# 1) Is the clockwise vs counterclockwise designation a good way to determine the direction associated with ω in an unambiquous way? 2) Can you devise a better way to assign a minus or plus sign...

1) Is the clockwise vs counterclockwise designation a good way to determine the direction associated with ω in an unambiquous way?

2) Can you devise a better way to assign a minus or plus sign to an angular velocity?

3) Similar consideration needs to be given to torque as a vector. Can you devise a rule to assign a minus or plus sign to a torque? Describe the rule?

Note: You should be able to answer above questions no more than 3-4 sentences.

### 1 Answer | Add Yours

1) You need to remember that the direction of angular velocity omega is perpendicular to the surface of rotating object (wheel), thus, the direction of the angular velocity coincides with the axis of rotation of wheel. Hence, since clockwise and counterclockwise designate the direction of rotation of wheel around its axis and not along the axis, thus, you need to indicate the direction of angular velocity by indicating the direction the angular velocity vector points along wheel axis, so, you need to use the words: up and down.

2) Since the direction of angular velocity vector is perpendicular to the surface of wheel, you can use the right hand rule to determine the positive direction. Hence, you need to wrap the right hand's fingers around wheel, in the same direction of rotation, such that the thumb will point in the positive direction of angular velocity vector.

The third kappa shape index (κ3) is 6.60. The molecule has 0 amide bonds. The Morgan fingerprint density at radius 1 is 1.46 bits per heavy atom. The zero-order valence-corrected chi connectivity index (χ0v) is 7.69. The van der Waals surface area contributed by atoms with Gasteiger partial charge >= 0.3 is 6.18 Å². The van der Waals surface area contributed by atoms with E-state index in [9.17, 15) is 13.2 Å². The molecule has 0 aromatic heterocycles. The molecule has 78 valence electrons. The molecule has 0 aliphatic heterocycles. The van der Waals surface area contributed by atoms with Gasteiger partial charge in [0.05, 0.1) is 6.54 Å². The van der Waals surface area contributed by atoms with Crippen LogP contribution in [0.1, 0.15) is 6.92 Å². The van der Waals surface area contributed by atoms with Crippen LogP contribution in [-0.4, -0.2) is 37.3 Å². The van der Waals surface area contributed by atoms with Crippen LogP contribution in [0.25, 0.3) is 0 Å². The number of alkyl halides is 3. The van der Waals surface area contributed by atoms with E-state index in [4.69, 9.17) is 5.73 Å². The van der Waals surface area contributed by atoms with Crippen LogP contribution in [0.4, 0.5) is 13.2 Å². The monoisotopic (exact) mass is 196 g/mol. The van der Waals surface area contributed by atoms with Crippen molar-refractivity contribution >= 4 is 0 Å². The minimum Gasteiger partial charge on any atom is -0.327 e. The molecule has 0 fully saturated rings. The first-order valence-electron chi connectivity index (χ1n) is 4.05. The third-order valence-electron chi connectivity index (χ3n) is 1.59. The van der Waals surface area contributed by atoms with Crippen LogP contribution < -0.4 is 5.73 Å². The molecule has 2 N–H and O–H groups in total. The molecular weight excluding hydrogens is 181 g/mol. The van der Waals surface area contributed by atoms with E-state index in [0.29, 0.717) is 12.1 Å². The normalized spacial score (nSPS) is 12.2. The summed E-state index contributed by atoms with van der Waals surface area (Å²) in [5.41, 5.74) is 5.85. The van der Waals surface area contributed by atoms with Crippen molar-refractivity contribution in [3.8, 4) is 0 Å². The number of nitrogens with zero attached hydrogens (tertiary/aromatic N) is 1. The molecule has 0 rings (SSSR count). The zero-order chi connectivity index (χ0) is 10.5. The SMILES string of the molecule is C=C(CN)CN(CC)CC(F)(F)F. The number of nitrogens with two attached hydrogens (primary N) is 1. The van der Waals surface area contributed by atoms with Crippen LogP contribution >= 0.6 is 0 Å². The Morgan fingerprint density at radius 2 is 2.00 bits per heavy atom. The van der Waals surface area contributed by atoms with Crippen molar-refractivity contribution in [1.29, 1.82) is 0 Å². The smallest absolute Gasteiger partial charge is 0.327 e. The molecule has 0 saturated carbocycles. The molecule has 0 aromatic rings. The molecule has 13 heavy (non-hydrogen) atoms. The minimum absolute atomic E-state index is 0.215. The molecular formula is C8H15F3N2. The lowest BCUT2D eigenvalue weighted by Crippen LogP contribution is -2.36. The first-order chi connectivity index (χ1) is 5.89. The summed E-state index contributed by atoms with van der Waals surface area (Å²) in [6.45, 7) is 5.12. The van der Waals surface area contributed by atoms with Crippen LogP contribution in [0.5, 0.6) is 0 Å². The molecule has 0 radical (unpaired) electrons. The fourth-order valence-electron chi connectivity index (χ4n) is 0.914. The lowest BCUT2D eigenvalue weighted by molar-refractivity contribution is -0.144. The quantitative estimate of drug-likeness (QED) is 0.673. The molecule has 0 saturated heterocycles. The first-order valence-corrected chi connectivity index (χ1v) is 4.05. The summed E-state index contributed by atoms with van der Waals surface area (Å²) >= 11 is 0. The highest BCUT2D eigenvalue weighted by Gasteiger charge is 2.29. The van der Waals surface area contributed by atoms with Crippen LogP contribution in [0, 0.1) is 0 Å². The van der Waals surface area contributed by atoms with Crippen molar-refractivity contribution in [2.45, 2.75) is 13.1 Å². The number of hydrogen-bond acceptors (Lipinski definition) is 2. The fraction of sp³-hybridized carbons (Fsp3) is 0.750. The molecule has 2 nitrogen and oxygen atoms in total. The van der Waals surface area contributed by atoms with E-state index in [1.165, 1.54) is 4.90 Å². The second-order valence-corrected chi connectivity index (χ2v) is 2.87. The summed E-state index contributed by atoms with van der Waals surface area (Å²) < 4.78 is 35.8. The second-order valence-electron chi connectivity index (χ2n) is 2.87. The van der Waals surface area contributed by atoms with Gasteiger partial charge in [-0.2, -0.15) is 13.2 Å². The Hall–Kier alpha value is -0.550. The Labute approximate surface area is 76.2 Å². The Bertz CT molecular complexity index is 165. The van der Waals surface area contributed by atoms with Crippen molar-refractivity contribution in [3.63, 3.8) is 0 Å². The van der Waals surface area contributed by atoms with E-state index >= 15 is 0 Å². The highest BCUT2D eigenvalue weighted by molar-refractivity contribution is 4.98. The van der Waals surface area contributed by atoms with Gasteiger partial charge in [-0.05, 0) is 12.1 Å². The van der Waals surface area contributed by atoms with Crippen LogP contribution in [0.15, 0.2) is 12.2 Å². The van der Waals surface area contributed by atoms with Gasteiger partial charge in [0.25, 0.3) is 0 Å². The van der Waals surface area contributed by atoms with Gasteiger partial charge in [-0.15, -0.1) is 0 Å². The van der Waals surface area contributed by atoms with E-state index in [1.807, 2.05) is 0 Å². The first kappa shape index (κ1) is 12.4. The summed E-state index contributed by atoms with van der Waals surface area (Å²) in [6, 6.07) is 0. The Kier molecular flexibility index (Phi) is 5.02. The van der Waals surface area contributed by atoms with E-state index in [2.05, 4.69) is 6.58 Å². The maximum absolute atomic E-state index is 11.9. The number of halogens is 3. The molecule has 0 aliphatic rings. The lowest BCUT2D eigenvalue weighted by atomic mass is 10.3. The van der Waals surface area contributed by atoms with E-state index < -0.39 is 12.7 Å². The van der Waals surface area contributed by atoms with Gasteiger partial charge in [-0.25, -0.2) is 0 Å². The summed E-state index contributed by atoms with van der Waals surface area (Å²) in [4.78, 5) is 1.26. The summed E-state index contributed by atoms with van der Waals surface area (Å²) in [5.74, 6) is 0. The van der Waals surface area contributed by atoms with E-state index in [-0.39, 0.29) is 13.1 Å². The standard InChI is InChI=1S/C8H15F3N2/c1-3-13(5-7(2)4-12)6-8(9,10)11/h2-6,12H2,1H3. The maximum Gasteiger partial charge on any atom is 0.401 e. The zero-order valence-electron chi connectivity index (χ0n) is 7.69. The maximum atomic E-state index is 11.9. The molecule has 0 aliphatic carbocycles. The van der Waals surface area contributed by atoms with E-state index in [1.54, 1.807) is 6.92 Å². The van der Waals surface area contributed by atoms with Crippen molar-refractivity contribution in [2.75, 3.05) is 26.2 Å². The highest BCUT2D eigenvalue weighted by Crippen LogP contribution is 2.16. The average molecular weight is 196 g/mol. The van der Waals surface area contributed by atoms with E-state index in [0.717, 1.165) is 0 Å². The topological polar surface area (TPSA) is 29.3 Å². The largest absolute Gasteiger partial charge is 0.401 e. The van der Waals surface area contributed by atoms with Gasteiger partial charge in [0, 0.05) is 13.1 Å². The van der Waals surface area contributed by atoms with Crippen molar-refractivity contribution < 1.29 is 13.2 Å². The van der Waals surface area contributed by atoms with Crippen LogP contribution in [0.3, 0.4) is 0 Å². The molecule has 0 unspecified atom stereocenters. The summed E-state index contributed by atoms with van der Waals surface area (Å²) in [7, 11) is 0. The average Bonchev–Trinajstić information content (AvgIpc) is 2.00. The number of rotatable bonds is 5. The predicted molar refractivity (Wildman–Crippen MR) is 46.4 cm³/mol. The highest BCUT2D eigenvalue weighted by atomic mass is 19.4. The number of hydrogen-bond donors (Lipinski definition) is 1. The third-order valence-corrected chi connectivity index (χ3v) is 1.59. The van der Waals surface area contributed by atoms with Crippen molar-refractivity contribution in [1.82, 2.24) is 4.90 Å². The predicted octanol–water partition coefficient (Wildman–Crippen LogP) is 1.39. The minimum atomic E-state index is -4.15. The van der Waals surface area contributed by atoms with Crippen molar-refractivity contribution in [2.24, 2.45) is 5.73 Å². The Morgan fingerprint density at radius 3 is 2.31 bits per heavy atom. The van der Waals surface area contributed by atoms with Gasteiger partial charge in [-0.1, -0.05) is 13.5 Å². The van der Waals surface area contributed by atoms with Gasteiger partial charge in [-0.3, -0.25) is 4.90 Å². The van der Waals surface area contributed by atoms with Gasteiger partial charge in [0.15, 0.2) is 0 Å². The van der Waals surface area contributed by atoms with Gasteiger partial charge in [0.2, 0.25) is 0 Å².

3) The torque is given by the cross product between the radius vector and the force vector. The radius vector represents the distance between axis of rotation of an object and the point of application of force that rotates the object.

`tau = bar r X bar F`

`tau = |bar r|*|bar F|*sin theta`

The right hand rule is used to determine the direction of torque. You need to align the right hand's fingers along radius and then you need to wrap the fingers in the direction of force. The thumb will indicate the postive direction of torque.

### Hide Replies ▲

I need to make an observation here, regarding the reponses to the points 1 and 2 which in my opinion need to be corrected. If you assume that the vector `omega` is always perpendicular to the plane of rotation (plane of vectors R and v),

`v = omega xx R` (1)

saying that the rotation is clockwise or anticlockwise is enough to determine also the direction of `omega` . This vector `omega` , always obeys the rule of the right screw: it has the direction of a right screw rotating the same way as the body rotates (clockwise, or anticlockwise). If the body rotates clockwise (to the right) the right screw enters the plane of rotation, thus omega is downwards into the plane of rotation. The figure is attached.

2) Actually this is the only way to determine the direction of the resultant vector from a cross product: it has the same direction as a right screw that rotates the first vector of the product to be parallel to the second vector of the product.

In the case of the relation (1) you just have the directions of the cross product `v ` and of one of the initial vectors `R` . This is enough to determine the direction of the angular velocity `omega` .

Of course to know the direction of vector `omega` you allways need to know the direction of its defining vectors `v`and `R` , that is you need to know the direction of rotation (clockwise or not) and the plane of the rotation.